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The Bottom Shelf #125

09.13.2007

I would break my rules for Peter Dinklage. I've got this thing against guys under 5'8". You know how some people are afraid of clowns? Yeah, well I get wonky around short guys. But Dinklage is the exception. These are just two examples of the movies that he's been in which defy the stereotypical roles that are given to Dwarfs. You really can't go wrong watching his entire catalog, if only for his performance. Make him your exception too.

THE STATION AGENT (2003)
Directed by: Thomas McCarthy
Starring: Peter Dinklage, Patricia Clarkson

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Sometimes movies of this caliber, the kind which try so hard to be independent that they end up being caricatures of what the "indie" movie stands for, choose actors who are unconventional to the point of being ridiculous in the role. They want so badly to have people take notice that this is someone different that they don't seem to care if the person can act or is suited for the role, just that they're enough of a circus attraction. For this reason, I would normally steer clear of a movie like THE STATION AGENT, which focuses on a man afflicted with Dwarfism, because normally a stereotypical indie filmmaker wouldn't have taken such care in selecting the right little person for the role and simply chosen the first little person who was available. This is far from the case here. Peter Dinklage is a little person, but first and foremost he is an outstanding actor.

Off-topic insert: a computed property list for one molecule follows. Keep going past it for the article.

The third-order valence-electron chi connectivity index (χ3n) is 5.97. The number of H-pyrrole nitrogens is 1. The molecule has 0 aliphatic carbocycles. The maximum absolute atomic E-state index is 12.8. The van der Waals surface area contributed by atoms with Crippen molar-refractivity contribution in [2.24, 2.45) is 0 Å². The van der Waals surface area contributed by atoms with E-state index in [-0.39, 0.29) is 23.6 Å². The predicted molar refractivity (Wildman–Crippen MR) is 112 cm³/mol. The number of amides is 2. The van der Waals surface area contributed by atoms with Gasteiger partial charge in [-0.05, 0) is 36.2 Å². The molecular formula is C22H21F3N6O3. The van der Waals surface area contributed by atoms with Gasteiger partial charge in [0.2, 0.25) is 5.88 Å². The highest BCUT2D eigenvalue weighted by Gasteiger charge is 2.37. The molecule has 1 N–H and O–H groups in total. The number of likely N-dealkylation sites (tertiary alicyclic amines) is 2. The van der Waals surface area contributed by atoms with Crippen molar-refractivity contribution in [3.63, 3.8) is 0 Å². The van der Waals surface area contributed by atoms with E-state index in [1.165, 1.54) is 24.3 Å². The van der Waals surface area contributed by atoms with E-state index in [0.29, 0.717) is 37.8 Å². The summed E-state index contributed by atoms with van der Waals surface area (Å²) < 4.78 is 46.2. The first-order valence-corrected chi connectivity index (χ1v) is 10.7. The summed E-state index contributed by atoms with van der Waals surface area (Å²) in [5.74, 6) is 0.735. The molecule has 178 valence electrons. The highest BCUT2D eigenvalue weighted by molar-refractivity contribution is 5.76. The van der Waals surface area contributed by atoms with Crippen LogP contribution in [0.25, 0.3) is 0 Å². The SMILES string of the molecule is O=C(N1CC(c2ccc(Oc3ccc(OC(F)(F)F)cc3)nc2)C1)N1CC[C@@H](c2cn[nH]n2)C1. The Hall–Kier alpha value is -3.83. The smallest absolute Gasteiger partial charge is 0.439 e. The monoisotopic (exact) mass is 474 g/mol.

Working in a model train shop, creating and fixing some of the miniatures that people collect, Dinklage plays the quiet and reserved Finbar as a boring man who happens to attract everyone's eye based solely on his size. He represents most of what America is like, full of people with simple needs and wants, plugging away through life with little desire to rock the boat, if they ever bother to even get in one. When his friend and owner of the shop dies, Finbar inherits an old train depot in Newfoundland and decides to take up residence in it. In a place where he should have been able to be alone with no interruptions in his simple life, he encounters an extroverted and lonely hot dog stand worker and is nearly run over by a distraught woman who he later discovers is suffering from a deep depression due to the death of her young son.